Balochistan is the poorest province in Pakistan, and more than half of its population lives in extreme poverty. Economic growth has been stunted by limited investment in training and education programmes. With an overall literacy rate of 49.8%—and a female literacy rate of only 26.2%—communities there lack even the basic education necessary to take advantage of what limited employment opportunities exist.
40% of people over 10 years old work; only 9% of women do.
It is particularly difficult for those living in rural areas, such as Ziarat, Loralai, and Harnai Districts, as most of the province’s current TVET programmes are offered in urban areas. Women and girls face even more challenges, given the social and cultural restrictions on female mobility outside the home.
Employers are going elsewhere to fill higher paying jobs.
Across Ziarat, Loralai, and Harnai Districts, the majority of families rely on agriculture and livestock, but even here locals don’t have the skills and education to take the higher paid jobs in pest control or livestock management. Similarly, local industries in coal and marble mining, auto and electric repair, and tailoring/shoemaking, among other trades, do exist, providing a potential source of jobs and income; yet, most people are unable to get these jobs without formal training. With so few trained, skilled workers in the Districts of Ziarat, Loralai, and Harnai, local businesses often bring in skilled labourers from other cities.
Many women also wish to start home businesses in processing food, embroidering, or stitching. Yet, to produce quality goods that can be sold in local markets, they require training in these skills.
To help women and men in Ziarat, Loralai, and Harnai Districts, Concern Worldwide’s TVET programme is providing technical and vocational training by linking communities with government and private TVET and microfinance institutions. Many trainees previously had little access to vocational programmes, had dropped out of the formal education system, are unemployed, and/or disabled. Gaining the knowledge and skills to get higher paying jobs or start small businesses is helping these individuals improve their incomes.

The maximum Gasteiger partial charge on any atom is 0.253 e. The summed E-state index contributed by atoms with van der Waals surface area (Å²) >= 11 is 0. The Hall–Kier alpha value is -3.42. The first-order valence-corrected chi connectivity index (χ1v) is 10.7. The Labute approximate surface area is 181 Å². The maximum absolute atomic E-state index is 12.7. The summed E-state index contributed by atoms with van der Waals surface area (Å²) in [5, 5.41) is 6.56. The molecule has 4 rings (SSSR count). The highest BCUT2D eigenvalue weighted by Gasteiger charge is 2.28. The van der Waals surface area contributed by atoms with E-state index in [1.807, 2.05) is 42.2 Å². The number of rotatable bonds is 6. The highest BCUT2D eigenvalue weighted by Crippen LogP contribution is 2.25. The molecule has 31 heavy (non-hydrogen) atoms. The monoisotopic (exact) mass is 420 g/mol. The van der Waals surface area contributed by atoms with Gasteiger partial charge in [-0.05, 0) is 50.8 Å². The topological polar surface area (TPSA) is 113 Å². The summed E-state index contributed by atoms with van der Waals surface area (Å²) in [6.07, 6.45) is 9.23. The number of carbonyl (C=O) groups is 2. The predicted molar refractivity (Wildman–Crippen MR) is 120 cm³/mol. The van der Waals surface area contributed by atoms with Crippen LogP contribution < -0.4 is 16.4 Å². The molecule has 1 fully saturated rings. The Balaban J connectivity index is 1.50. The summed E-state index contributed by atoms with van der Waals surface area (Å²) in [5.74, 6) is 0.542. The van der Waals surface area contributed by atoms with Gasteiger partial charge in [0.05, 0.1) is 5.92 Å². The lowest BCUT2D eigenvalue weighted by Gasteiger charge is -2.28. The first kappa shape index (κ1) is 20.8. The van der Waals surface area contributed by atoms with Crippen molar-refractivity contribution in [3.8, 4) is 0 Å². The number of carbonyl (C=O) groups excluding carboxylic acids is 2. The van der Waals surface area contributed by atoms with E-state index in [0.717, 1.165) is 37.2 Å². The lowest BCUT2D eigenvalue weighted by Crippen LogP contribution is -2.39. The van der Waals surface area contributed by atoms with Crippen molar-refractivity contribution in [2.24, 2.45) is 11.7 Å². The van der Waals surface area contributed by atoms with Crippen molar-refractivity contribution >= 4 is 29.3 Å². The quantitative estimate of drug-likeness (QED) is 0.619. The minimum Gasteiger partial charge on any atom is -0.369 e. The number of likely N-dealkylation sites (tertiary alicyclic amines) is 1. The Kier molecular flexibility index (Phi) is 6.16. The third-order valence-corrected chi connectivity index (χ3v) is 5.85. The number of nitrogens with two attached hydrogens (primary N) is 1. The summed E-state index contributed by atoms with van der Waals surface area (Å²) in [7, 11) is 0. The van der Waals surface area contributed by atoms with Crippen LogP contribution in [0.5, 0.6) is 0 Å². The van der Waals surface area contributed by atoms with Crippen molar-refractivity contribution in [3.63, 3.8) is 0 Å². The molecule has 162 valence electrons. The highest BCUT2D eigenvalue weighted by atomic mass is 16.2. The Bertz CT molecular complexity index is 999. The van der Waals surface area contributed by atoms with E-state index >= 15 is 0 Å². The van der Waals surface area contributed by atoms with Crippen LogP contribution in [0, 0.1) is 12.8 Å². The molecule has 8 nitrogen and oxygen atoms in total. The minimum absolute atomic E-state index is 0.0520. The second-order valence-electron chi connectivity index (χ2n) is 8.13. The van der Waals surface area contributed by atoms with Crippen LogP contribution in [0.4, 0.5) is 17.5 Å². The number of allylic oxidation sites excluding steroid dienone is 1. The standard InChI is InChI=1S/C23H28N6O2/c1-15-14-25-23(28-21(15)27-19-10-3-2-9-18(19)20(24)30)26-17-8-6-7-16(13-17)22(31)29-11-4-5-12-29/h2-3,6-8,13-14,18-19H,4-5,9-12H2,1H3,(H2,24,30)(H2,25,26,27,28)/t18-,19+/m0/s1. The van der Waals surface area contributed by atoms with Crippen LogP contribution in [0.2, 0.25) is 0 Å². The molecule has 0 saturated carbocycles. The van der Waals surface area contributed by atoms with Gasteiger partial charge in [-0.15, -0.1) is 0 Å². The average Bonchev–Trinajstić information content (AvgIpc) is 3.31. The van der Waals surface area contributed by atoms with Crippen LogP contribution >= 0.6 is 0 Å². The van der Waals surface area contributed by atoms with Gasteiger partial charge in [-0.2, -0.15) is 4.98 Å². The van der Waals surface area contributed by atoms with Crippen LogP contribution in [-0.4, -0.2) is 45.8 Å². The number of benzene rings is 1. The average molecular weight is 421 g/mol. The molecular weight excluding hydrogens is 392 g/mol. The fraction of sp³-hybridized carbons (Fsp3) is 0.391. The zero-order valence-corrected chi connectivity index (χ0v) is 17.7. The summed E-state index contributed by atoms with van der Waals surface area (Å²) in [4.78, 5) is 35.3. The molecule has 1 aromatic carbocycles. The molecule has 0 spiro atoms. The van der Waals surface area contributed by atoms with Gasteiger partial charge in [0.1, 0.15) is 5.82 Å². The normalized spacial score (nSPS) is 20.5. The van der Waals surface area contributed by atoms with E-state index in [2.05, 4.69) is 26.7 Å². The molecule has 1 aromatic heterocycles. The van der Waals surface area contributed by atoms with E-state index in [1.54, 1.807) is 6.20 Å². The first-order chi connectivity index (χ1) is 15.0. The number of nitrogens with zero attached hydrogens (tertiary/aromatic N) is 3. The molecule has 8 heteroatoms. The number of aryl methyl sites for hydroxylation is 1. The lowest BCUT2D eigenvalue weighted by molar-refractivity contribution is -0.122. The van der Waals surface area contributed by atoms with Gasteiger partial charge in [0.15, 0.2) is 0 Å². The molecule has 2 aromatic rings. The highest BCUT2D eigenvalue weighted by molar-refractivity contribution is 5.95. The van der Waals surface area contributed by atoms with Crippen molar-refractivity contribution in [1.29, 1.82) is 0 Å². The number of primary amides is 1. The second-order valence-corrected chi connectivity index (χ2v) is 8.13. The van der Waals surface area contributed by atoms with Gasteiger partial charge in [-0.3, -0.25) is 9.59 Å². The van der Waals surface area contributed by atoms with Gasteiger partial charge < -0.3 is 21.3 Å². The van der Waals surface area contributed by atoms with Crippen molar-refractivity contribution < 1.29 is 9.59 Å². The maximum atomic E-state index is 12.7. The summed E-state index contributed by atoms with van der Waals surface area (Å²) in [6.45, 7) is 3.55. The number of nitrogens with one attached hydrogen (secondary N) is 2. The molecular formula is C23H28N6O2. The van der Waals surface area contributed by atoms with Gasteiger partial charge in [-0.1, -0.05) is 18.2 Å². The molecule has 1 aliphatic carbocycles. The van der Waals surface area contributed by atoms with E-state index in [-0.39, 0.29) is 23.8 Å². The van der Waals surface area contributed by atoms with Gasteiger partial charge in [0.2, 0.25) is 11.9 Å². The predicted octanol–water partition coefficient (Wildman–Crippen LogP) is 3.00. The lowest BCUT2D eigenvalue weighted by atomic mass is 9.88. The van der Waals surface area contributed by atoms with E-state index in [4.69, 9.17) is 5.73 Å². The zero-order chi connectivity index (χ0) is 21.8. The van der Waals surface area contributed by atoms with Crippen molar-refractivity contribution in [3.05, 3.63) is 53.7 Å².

To enhance the socio-economic status of the extreme poor and vulnerable groups in three poverty-stricken rural districts of Balochistan through increased access to relevant, good quality, and equitable TVET services and improved linkages with government and private TVET providers, microenterprise/microfinance services, and markets.
- Existing public and private sector TVET institutions are strengthened and are providing employment skills for which there is a demand.
- Women and men have improved access to relevant, market-oriented, and quality TVET services for enhanced income generation opportunities.
- The public image of and demand for TVET is improved, and linkages between TVET institutions, trainees, micro-finance/microenterprise institutions, and the market are strengthened.
- Conduct a market survey, identify training needs, and map the capacity of existing TVET providers.
- Support public and private TVET institutions, introduce new courses, and build the capacity of trainers.
- Provide relevant, market-oriented, quality vocational trainings.
- Introduce trainings for people with disabilities.
- Provide internship opportunities for course graduates.
- Provide trainings on developing businesses.
- Conduct community awareness and mobilisation campaigns to create demand for TVET.
- Promote linkages between TVET providers, trainees, communities, government agencies, markets, and microcredit/microenterprise institutions.
- Form TVET forums to share experiences and advocate for improved TVET in Balochistan.